One of the inevitable problems of aging is the aches and pains that we experience after doing things that we used to do without any consequences. For example, sleeping on a very soft mattress now produces pain in our back as does exercise and even lifting fairly light loads. There are a host of causes of low back pain that include muscle strain, arthritis, herniated disc, muscle spasm, spondylolisthesis (vertebral displacement), some cancers and the list goes on and on. However, there is a back pain cause that I recently encountered that is rare, but requires an astute diagnostician and early treatment to control.
Discitis is a disease, as the "itis" would indicate, of infection of the discs between the vertebra of the spine. Like appendicitis, discitis is usually a bacterial infection but may be viral. The purpose of the disc is to allow some movement and shock absorption of the vertebra that the discs separate in the spinal column. A major issue for the discs is that they do not have a good blood supply and so if bacteria or virus are there, the body's immune cells as well as a physician's antibiotics have great difficulty getting to the infection since they are conveyed there by the blood stream. Thus, if infection of the disc occurs, it is very difficult to treat, and this is why discitis is such a big problem to those who contract it.
Severe, almost unbearable back pain is usually the major symptom. Because, as mentioned at the outset, back pain is common and has a great number of causes, discitis is often misdiagnosed and that means it is late to be appropriately treated and the back pain remains. The pain is usually localized to the region of the infection and does not radiate (shoot) down the leg or other regions of the body as do some other back disorders (like sciatica).
A very thorough history that elicits a fever and chill, indicative of a body-wide infection is the first step in the diagnosis. The best and most sure diagnosis is to have an MRI (magnetic resonance imaging) scan of the region that will show the infection. Blood tests are not particularly specific in the diagnosis but can show infection markers and this is not usually seen with other causes of back pain. After infection is detected by imaging, a culture aspiration may "grow" out of the infection organism. Fever is usually not present once the infection is localized in the disc.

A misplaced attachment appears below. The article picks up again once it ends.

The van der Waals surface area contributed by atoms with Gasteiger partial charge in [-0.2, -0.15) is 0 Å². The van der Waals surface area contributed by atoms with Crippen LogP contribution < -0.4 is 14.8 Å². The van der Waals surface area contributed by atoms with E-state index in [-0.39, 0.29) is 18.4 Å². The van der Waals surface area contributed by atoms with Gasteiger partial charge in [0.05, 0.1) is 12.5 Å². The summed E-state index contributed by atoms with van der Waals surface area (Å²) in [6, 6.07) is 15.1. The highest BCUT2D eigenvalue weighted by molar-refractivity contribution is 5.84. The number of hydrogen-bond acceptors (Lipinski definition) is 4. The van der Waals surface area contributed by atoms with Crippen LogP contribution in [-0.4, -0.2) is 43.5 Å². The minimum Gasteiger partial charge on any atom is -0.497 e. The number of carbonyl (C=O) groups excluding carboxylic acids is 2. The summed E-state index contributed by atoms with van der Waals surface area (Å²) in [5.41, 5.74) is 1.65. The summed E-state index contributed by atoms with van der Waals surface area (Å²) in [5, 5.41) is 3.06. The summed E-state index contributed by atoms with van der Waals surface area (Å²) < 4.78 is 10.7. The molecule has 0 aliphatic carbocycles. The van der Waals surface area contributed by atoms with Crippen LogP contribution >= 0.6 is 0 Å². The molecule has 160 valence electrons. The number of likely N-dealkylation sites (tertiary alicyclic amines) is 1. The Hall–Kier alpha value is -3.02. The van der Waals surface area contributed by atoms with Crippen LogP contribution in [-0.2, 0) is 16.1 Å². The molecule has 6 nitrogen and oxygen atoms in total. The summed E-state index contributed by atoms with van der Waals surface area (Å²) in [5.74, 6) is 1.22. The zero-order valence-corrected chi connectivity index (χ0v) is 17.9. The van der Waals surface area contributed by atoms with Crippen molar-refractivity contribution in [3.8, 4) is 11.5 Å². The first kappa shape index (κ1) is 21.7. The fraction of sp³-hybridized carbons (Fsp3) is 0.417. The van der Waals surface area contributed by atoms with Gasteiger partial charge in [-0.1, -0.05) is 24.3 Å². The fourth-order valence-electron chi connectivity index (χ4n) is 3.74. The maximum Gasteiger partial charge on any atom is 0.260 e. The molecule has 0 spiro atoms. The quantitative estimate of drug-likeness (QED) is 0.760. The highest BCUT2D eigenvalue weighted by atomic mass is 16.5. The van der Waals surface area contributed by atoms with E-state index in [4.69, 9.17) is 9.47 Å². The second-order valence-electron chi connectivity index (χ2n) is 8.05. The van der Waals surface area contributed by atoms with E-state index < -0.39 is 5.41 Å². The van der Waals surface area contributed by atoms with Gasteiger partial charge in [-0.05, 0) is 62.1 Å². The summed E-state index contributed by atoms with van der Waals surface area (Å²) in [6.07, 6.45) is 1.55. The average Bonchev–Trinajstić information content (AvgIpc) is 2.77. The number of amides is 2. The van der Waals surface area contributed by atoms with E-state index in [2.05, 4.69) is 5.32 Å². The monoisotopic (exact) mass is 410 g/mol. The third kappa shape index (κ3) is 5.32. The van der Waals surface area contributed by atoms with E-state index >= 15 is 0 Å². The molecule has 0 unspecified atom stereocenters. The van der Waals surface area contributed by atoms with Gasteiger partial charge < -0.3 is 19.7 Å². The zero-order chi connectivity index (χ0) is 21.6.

There are two types of discitis. One is the result of an intervention at the site of the infection by a surgical, diagnostic or therapeutic procedure. For example, surgery on the back or a needle placed in the back for a diagnostic or treatment can introduce pathogens. The other form is "spontaneous" discitis that is caused by an infecting organism, either bacterial or viral that comes to the disc by the blood from the urinary tract (kidney or bladder), respiratory track (nose, throat, lungs), intestine, gums (dental work), pelvic infections, or any other entry into the body. This usually causes a generalized blood borne attack that causes the severe fever and chills about a week to ten days prior to the onset of severe back pain.
Discitis occurs in the young and then again in the elderly. The older one is, the greater the chance to have this rare (1 out of 100,000 people) disorder. Diabetes, any immune deficiency, and vascular disease predispose people to this problem. Drug abuse, particularly intravenous drug use and alcoholism are also risk factors.
Discitis is treatable and usually results in an uncomplicated cure. However, it takes a very long course of antibiotic therapy that is usually given intravenously every day at an infusion center. The standard therapy requires six to eight weeks of this intravenous antibiotic therapy. Pain is treated with analgesics and patients learn to move as little as possible, but a brace may be prescribed to enforce this. Activity of parts of the body not affected, like arm exercises, should be done to prevent generalized weakness. Eating a healthy diet and responsible drinking are probably important. The prolonged treatment course and the considerable pain and immobility can lead to situational depression that should be treated if present.
As we age, one of the rare problems that can occur after a systemic infection is localized and very painful spinal infection of the disc. This is a debilitation and often late-diagnosed problem that requires immediate antibiotic treatment to get the cure that usually does come, but painfully long into the disease.